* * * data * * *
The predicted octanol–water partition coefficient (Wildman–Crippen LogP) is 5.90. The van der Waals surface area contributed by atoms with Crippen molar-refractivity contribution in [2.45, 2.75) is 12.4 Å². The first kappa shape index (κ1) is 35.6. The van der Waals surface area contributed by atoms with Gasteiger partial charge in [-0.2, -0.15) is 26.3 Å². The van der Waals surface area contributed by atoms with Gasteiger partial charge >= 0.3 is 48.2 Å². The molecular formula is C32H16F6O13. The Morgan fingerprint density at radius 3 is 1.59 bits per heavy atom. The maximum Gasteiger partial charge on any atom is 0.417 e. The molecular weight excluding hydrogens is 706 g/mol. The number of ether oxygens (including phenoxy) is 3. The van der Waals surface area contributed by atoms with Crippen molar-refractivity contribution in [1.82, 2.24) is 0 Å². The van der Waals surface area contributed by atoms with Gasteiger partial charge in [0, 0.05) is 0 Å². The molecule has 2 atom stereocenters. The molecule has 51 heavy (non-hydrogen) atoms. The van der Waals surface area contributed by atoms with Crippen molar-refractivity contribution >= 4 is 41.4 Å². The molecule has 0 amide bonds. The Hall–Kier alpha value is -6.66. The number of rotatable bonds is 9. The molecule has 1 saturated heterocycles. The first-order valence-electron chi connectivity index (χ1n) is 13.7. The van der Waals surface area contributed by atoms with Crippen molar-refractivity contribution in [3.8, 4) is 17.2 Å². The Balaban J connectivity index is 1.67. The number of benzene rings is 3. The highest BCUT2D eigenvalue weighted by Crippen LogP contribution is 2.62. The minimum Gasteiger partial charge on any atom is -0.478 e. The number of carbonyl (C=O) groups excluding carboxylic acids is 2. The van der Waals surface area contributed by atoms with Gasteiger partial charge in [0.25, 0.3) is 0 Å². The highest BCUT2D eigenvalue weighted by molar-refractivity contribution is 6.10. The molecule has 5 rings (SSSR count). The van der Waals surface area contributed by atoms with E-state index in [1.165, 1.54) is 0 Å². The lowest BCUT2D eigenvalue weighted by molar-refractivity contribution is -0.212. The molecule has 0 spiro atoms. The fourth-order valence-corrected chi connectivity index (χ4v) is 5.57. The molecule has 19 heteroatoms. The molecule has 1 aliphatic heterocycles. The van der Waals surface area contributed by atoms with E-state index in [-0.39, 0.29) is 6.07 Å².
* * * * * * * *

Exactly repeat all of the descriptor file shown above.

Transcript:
The predicted octanol–water partition coefficient (Wildman–Crippen LogP) is 5.90. The van der Waals surface area contributed by atoms with Crippen molar-refractivity contribution in [2.45, 2.75) is 12.4 Å². The first kappa shape index (κ1) is 35.6. The van der Waals surface area contributed by atoms with Gasteiger partial charge in [-0.2, -0.15) is 26.3 Å². The van der Waals surface area contributed by atoms with Gasteiger partial charge >= 0.3 is 48.2 Å². The molecular formula is C32H16F6O13. The Morgan fingerprint density at radius 3 is 1.59 bits per heavy atom. The maximum Gasteiger partial charge on any atom is 0.417 e. The molecular weight excluding hydrogens is 706 g/mol. The number of ether oxygens (including phenoxy) is 3. The van der Waals surface area contributed by atoms with Crippen molar-refractivity contribution in [1.82, 2.24) is 0 Å². The van der Waals surface area contributed by atoms with Gasteiger partial charge in [0, 0.05) is 0 Å². The molecule has 2 atom stereocenters. The molecule has 51 heavy (non-hydrogen) atoms. The van der Waals surface area contributed by atoms with Crippen molar-refractivity contribution >= 4 is 41.4 Å². The molecule has 0 amide bonds. The Hall–Kier alpha value is -6.66. The number of rotatable bonds is 9. The molecule has 1 saturated heterocycles. The first-order valence-electron chi connectivity index (χ1n) is 13.7. The van der Waals surface area contributed by atoms with Crippen molar-refractivity contribution in [3.8, 4) is 17.2 Å². The Balaban J connectivity index is 1.67. The number of benzene rings is 3. The highest BCUT2D eigenvalue weighted by Crippen LogP contribution is 2.62. The minimum Gasteiger partial charge on any atom is -0.478 e. The number of carbonyl (C=O) groups excluding carboxylic acids is 2. The van der Waals surface area contributed by atoms with Gasteiger partial charge in [0.25, 0.3) is 0 Å². The highest BCUT2D eigenvalue weighted by molar-refractivity contribution is 6.10. The molecule has 5 rings (SSSR count). The van der Waals surface area contributed by atoms with E-state index in [1.165, 1.54) is 0 Å². The lowest BCUT2D eigenvalue weighted by molar-refractivity contribution is -0.212. The molecule has 0 spiro atoms. The fourth-order valence-corrected chi connectivity index (χ4v) is 5.57. The molecule has 19 heteroatoms. The molecule has 1 aliphatic heterocycles. The van der Waals surface area contributed by atoms with E-state index in [-0.39, 0.29) is 6.07 Å².